The Malaysian Insider
April 10, 2014
A senior Malaysian government official has revealed that the Royal Malaysian Air Force (RMAF) had scrambled search aircraft at 8am on the morning of March 8, soon after Malaysia Airlines had reported that flight MH370 was missing.
In a surprising new development, CNN reported today that it was informed by the official that the RMAF search aircraft were scrambled well before authorities had corroborated data indicating that the missing commercial aircraft had turned back westward from its last-known location over the South China Sea.
A source involved in the investigation into the missing MAS plane has confirmed this latest information, CNN reported.
According to CNN, the source also told them that RMAF did not inform the Department of Civil Aviation nor anyone in the search and rescue operations team until March 11, three days after the aircraft disappeared.
Malaysia Airlines flight MH370 left the Kuala Lumpur International Airport at 12.41am on March 8, and was en route to Beijing when it lost contact with Malaysian air traffic control at about 1.20am, while over the South China Sea.
The plane, with 227 passengers and 12 crew on board, was scheduled to land in Beijing at 6.30am the same day.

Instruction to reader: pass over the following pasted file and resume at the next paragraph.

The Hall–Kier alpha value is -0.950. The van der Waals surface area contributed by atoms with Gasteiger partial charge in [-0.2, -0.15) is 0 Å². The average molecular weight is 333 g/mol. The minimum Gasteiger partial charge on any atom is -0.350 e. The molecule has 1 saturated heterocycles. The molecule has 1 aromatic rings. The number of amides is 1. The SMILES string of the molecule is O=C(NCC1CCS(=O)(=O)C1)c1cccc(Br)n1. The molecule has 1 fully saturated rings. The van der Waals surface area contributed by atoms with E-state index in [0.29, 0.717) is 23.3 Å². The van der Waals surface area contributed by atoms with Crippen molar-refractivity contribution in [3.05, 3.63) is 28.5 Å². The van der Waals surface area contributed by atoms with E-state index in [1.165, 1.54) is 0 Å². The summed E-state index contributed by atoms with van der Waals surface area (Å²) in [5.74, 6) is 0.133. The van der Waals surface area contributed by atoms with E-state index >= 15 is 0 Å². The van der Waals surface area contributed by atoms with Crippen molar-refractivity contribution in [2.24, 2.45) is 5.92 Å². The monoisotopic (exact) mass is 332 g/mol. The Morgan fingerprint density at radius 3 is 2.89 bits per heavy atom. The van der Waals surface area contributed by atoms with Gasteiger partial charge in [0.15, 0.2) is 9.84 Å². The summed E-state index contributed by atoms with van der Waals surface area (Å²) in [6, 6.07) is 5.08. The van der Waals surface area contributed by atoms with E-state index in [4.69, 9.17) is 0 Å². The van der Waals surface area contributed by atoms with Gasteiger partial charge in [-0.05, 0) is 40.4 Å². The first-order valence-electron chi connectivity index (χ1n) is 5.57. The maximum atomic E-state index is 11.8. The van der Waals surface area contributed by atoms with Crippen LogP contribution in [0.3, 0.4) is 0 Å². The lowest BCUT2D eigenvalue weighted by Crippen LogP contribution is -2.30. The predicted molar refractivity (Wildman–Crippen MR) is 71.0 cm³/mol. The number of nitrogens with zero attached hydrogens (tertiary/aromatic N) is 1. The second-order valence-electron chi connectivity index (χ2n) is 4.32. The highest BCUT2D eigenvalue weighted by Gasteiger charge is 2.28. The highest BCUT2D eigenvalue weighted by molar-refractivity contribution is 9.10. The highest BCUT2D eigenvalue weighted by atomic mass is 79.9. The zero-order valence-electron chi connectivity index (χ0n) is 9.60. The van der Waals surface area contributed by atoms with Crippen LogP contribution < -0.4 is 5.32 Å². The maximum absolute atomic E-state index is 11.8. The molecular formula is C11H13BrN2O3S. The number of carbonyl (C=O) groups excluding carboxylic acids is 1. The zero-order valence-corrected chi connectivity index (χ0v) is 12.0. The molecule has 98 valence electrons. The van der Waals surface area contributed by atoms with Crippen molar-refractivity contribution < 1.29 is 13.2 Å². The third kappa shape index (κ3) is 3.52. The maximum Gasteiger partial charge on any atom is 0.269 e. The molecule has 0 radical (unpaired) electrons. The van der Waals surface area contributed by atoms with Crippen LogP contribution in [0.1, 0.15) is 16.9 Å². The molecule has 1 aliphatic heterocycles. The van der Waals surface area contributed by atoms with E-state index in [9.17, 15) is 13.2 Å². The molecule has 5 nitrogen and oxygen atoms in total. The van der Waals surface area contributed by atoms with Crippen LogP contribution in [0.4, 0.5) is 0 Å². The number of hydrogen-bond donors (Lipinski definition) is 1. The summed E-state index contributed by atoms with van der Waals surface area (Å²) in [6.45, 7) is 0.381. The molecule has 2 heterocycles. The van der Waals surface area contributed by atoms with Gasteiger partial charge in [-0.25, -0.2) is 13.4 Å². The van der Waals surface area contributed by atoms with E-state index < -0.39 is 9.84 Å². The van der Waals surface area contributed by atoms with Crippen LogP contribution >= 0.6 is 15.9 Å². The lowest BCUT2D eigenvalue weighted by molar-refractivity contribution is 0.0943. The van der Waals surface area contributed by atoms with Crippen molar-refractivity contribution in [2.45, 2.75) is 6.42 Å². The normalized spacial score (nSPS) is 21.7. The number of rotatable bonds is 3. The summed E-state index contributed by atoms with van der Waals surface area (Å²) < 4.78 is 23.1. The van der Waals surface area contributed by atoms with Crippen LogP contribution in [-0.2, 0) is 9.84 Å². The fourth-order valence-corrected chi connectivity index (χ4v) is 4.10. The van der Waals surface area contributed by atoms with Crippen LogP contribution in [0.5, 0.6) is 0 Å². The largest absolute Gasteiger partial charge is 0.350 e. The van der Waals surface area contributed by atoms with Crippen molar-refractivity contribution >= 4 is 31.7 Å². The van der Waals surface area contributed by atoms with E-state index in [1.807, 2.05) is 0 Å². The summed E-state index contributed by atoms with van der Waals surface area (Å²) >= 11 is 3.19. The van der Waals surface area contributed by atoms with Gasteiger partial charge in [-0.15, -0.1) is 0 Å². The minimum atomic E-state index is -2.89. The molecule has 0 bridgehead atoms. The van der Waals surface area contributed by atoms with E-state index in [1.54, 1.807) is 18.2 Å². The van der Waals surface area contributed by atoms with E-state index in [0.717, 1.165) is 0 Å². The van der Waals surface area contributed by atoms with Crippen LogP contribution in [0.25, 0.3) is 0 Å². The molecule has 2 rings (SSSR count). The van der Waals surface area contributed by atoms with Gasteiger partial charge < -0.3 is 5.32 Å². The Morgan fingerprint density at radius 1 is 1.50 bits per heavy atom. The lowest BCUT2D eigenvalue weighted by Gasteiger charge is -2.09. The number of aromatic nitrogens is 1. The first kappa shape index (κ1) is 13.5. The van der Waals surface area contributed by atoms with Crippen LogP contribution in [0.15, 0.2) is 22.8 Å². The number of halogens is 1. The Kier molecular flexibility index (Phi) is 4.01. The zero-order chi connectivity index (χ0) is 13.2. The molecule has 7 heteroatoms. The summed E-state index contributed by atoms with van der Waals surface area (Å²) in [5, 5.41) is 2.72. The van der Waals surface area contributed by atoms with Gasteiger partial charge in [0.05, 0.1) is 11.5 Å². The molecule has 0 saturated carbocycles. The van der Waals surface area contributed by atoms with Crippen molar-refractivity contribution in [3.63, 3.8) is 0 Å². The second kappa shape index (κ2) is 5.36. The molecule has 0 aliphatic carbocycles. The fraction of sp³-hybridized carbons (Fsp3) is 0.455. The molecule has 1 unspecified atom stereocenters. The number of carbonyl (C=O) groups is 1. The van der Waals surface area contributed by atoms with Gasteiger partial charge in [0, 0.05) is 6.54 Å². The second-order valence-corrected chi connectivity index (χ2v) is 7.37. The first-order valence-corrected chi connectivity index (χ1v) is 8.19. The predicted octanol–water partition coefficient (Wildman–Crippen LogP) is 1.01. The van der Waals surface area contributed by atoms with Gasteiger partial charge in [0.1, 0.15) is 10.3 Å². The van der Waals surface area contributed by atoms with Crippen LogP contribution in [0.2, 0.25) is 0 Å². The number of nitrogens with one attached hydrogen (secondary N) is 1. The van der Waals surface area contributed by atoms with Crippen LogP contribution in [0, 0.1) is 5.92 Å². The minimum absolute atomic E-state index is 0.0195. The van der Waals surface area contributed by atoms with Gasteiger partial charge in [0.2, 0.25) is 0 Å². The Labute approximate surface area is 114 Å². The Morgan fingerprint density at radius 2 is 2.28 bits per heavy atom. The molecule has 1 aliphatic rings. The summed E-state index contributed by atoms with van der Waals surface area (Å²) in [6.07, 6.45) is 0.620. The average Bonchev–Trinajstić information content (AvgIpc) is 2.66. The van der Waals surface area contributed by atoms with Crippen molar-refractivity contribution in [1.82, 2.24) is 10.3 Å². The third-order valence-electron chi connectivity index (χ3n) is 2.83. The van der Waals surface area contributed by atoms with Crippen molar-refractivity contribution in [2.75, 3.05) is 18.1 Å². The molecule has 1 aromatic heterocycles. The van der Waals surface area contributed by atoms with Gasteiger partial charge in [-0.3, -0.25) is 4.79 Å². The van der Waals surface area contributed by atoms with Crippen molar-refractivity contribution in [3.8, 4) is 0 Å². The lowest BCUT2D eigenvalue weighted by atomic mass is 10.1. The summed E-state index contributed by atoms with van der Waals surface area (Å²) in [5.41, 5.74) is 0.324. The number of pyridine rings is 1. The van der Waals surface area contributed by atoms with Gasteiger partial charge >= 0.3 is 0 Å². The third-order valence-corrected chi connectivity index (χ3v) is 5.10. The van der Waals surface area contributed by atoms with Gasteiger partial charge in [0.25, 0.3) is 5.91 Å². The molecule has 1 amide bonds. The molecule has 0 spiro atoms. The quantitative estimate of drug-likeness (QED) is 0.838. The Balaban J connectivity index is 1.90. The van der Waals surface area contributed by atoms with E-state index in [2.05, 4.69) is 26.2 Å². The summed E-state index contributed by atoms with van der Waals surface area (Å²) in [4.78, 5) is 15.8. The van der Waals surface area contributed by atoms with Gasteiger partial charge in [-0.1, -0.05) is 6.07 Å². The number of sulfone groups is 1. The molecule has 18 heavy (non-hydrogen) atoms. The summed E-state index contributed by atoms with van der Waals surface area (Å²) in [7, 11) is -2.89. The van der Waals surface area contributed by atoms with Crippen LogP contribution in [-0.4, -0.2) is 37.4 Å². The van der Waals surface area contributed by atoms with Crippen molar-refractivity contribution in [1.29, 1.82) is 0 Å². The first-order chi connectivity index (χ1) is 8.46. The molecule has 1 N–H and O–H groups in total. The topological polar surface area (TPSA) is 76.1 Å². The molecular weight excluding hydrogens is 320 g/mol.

It was later confirmed by Malaysian military that its radar had detected the plane making a turn-back and then crossed over the peninsula heading to the Strait of Malacca before moving on to the Indian Ocean.
The plane had, however, disappeared from military radar for about 120 nautical miles after it crossed back over the peninsula, the source told CNN.
Investigators say that the available data points to this being caused by the plane most likely dropping in altitude to between 4,000 and 5,000 feet.
The source also revealed that investigators have confirmed that MH370’s pilot, Captain Zaharie Ahmad Shah, was the last person to speak to air traffic controllers with the words “Good night Malaysian three-seven-zero”.
According to CNN, the Malaysian source told them that there was nothing unusual about the voice and there was no indication of stress. Confirmation of the voice belonging to Zaharie came after police played the recording to five other Malaysia Airlines pilots who knew the pilot and co-pilot, first Officer Fariq Abdul Hamid.
“There were no third-party voices,” the source told CNN. – April 10, 2014.
MORE TO COME.